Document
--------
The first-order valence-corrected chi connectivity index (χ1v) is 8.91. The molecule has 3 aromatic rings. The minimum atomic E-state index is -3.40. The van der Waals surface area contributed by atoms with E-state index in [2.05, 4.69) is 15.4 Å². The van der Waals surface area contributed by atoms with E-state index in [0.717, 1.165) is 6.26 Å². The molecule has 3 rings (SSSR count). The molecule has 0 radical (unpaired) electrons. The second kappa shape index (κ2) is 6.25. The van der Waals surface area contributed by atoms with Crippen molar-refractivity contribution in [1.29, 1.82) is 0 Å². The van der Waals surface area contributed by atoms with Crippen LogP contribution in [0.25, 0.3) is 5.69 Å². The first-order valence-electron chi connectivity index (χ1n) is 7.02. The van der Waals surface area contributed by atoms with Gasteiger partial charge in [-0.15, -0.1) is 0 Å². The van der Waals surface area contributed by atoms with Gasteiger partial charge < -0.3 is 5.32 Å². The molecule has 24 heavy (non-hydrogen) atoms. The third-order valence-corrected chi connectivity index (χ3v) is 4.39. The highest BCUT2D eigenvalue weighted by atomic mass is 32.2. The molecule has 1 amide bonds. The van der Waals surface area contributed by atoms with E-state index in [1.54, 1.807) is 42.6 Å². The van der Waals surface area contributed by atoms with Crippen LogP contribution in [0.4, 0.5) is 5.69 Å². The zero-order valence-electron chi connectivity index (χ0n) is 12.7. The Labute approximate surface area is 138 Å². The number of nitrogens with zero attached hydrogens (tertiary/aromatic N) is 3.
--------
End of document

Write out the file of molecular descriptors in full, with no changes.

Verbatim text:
The first-order valence-corrected chi connectivity index (χ1v) is 8.91. The molecule has 3 aromatic rings. The minimum atomic E-state index is -3.40. The van der Waals surface area contributed by atoms with E-state index in [2.05, 4.69) is 15.4 Å². The van der Waals surface area contributed by atoms with E-state index in [0.717, 1.165) is 6.26 Å². The molecule has 3 rings (SSSR count). The molecule has 0 radical (unpaired) electrons. The second kappa shape index (κ2) is 6.25. The van der Waals surface area contributed by atoms with Crippen molar-refractivity contribution in [1.29, 1.82) is 0 Å². The van der Waals surface area contributed by atoms with Crippen LogP contribution in [0.25, 0.3) is 5.69 Å². The first-order valence-electron chi connectivity index (χ1n) is 7.02. The van der Waals surface area contributed by atoms with Gasteiger partial charge in [-0.15, -0.1) is 0 Å². The van der Waals surface area contributed by atoms with Gasteiger partial charge < -0.3 is 5.32 Å². The molecule has 24 heavy (non-hydrogen) atoms. The third-order valence-corrected chi connectivity index (χ3v) is 4.39. The highest BCUT2D eigenvalue weighted by atomic mass is 32.2. The molecule has 1 amide bonds. The van der Waals surface area contributed by atoms with E-state index in [1.54, 1.807) is 42.6 Å². The van der Waals surface area contributed by atoms with Crippen LogP contribution in [0.4, 0.5) is 5.69 Å². The zero-order valence-electron chi connectivity index (χ0n) is 12.7. The Labute approximate surface area is 138 Å². The number of nitrogens with zero attached hydrogens (tertiary/aromatic N) is 3.